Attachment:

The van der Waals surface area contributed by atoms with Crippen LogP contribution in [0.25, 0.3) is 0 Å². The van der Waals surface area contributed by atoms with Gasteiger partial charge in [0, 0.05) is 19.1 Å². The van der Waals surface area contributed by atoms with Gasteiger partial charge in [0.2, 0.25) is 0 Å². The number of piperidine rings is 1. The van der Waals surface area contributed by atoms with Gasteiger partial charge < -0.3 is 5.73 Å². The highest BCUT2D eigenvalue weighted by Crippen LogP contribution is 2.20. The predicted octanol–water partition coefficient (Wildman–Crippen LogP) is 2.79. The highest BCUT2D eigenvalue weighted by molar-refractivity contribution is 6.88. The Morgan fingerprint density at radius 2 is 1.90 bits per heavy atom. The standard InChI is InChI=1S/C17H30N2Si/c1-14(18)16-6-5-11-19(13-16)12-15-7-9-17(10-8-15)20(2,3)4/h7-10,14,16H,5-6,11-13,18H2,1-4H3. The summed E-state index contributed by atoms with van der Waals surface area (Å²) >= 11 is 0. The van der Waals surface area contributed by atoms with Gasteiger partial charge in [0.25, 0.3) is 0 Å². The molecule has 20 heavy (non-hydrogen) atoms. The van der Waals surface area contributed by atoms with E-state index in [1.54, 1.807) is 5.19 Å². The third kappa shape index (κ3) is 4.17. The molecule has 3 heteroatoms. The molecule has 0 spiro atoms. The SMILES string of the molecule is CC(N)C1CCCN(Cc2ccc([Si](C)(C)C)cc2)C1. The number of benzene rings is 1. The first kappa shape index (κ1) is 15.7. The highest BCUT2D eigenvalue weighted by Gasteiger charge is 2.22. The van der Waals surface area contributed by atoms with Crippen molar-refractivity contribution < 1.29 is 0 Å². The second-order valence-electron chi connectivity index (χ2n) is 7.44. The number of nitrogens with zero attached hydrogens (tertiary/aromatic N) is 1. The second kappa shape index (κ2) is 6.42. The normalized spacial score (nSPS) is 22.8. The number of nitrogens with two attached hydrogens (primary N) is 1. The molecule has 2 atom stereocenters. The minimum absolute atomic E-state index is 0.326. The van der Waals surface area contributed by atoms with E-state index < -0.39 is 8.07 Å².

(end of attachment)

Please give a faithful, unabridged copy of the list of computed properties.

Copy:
The van der Waals surface area contributed by atoms with Crippen LogP contribution in [0.25, 0.3) is 0 Å². The van der Waals surface area contributed by atoms with Gasteiger partial charge in [0, 0.05) is 19.1 Å². The van der Waals surface area contributed by atoms with Gasteiger partial charge in [0.2, 0.25) is 0 Å². The number of piperidine rings is 1. The van der Waals surface area contributed by atoms with Gasteiger partial charge < -0.3 is 5.73 Å². The highest BCUT2D eigenvalue weighted by Crippen LogP contribution is 2.20. The predicted octanol–water partition coefficient (Wildman–Crippen LogP) is 2.79. The highest BCUT2D eigenvalue weighted by molar-refractivity contribution is 6.88. The Morgan fingerprint density at radius 2 is 1.90 bits per heavy atom. The standard InChI is InChI=1S/C17H30N2Si/c1-14(18)16-6-5-11-19(13-16)12-15-7-9-17(10-8-15)20(2,3)4/h7-10,14,16H,5-6,11-13,18H2,1-4H3. The summed E-state index contributed by atoms with van der Waals surface area (Å²) >= 11 is 0. The van der Waals surface area contributed by atoms with Gasteiger partial charge in [0.25, 0.3) is 0 Å². The molecule has 20 heavy (non-hydrogen) atoms. The van der Waals surface area contributed by atoms with E-state index in [1.54, 1.807) is 5.19 Å². The third kappa shape index (κ3) is 4.17. The molecule has 3 heteroatoms. The molecule has 0 spiro atoms. The SMILES string of the molecule is CC(N)C1CCCN(Cc2ccc([Si](C)(C)C)cc2)C1. The number of benzene rings is 1. The first kappa shape index (κ1) is 15.7. The highest BCUT2D eigenvalue weighted by Gasteiger charge is 2.22. The van der Waals surface area contributed by atoms with Crippen molar-refractivity contribution < 1.29 is 0 Å². The second-order valence-electron chi connectivity index (χ2n) is 7.44. The number of nitrogens with zero attached hydrogens (tertiary/aromatic N) is 1. The second kappa shape index (κ2) is 6.42. The normalized spacial score (nSPS) is 22.8. The number of nitrogens with two attached hydrogens (primary N) is 1. The molecule has 2 atom stereocenters. The minimum absolute atomic E-state index is 0.326. The van der Waals surface area contributed by atoms with E-state index < -0.39 is 8.07 Å².